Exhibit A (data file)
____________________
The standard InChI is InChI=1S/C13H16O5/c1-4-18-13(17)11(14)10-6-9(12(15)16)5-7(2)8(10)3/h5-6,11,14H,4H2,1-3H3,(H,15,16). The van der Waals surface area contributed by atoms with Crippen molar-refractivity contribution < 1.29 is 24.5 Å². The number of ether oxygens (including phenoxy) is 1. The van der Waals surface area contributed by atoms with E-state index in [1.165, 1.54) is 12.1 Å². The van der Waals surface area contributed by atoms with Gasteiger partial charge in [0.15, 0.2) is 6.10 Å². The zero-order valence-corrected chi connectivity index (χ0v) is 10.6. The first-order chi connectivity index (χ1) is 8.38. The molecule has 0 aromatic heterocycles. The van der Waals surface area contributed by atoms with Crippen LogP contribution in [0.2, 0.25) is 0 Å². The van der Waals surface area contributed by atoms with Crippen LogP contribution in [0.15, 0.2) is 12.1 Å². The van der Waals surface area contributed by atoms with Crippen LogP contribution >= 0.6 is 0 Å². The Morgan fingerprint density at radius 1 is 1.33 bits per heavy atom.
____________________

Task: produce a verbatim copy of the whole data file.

The standard InChI is InChI=1S/C13H16O5/c1-4-18-13(17)11(14)10-6-9(12(15)16)5-7(2)8(10)3/h5-6,11,14H,4H2,1-3H3,(H,15,16). The van der Waals surface area contributed by atoms with Crippen molar-refractivity contribution < 1.29 is 24.5 Å². The number of ether oxygens (including phenoxy) is 1. The van der Waals surface area contributed by atoms with E-state index in [1.165, 1.54) is 12.1 Å². The van der Waals surface area contributed by atoms with Gasteiger partial charge in [0.15, 0.2) is 6.10 Å². The zero-order valence-corrected chi connectivity index (χ0v) is 10.6. The first-order chi connectivity index (χ1) is 8.38. The molecule has 0 aromatic heterocycles. The van der Waals surface area contributed by atoms with Crippen LogP contribution in [0.2, 0.25) is 0 Å². The van der Waals surface area contributed by atoms with Crippen LogP contribution in [0.15, 0.2) is 12.1 Å². The van der Waals surface area contributed by atoms with Crippen LogP contribution >= 0.6 is 0 Å². The Morgan fingerprint density at radius 1 is 1.33 bits per heavy atom.